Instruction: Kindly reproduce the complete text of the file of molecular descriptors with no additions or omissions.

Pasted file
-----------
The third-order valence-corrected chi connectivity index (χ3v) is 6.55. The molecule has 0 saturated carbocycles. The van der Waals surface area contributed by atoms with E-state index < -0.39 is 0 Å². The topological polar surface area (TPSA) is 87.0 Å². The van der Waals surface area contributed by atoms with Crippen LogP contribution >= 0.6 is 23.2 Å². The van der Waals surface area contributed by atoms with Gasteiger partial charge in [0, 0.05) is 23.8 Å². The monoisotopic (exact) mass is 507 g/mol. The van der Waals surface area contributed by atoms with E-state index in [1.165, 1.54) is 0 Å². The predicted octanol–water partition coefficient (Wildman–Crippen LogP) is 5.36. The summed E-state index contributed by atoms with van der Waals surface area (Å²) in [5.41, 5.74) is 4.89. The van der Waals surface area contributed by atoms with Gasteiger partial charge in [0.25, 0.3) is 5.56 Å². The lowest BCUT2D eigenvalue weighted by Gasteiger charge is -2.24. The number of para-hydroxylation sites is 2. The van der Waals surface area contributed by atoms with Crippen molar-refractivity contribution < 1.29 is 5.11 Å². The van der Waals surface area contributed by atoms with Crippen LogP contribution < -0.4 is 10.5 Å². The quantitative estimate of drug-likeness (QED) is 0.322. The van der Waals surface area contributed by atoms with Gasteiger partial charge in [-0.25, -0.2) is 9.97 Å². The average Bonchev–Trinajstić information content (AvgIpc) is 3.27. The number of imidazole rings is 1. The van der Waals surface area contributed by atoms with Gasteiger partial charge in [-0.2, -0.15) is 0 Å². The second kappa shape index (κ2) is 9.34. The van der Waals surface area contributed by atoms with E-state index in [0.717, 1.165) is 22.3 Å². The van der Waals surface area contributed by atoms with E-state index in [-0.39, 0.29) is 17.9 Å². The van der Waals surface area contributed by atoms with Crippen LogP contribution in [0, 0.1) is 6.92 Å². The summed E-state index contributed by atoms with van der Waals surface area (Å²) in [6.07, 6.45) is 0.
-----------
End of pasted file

The third-order valence-corrected chi connectivity index (χ3v) is 6.55. The molecule has 0 saturated carbocycles. The van der Waals surface area contributed by atoms with E-state index < -0.39 is 0 Å². The topological polar surface area (TPSA) is 87.0 Å². The van der Waals surface area contributed by atoms with Crippen LogP contribution >= 0.6 is 23.2 Å². The van der Waals surface area contributed by atoms with Gasteiger partial charge in [0, 0.05) is 23.8 Å². The monoisotopic (exact) mass is 507 g/mol. The van der Waals surface area contributed by atoms with E-state index in [1.165, 1.54) is 0 Å². The predicted octanol–water partition coefficient (Wildman–Crippen LogP) is 5.36. The summed E-state index contributed by atoms with van der Waals surface area (Å²) in [5.41, 5.74) is 4.89. The van der Waals surface area contributed by atoms with Gasteiger partial charge in [0.25, 0.3) is 5.56 Å². The lowest BCUT2D eigenvalue weighted by Gasteiger charge is -2.24. The number of para-hydroxylation sites is 2. The van der Waals surface area contributed by atoms with Crippen molar-refractivity contribution < 1.29 is 5.11 Å². The van der Waals surface area contributed by atoms with Crippen LogP contribution < -0.4 is 10.5 Å². The quantitative estimate of drug-likeness (QED) is 0.322. The van der Waals surface area contributed by atoms with Gasteiger partial charge in [-0.25, -0.2) is 9.97 Å². The average Bonchev–Trinajstić information content (AvgIpc) is 3.27. The number of imidazole rings is 1. The van der Waals surface area contributed by atoms with Gasteiger partial charge in [-0.2, -0.15) is 0 Å². The second kappa shape index (κ2) is 9.34. The van der Waals surface area contributed by atoms with E-state index in [0.717, 1.165) is 22.3 Å². The van der Waals surface area contributed by atoms with E-state index in [-0.39, 0.29) is 17.9 Å². The van der Waals surface area contributed by atoms with Crippen LogP contribution in [0, 0.1) is 6.92 Å². The summed E-state index contributed by atoms with van der Waals surface area (Å²) in [6.07, 6.45) is 0.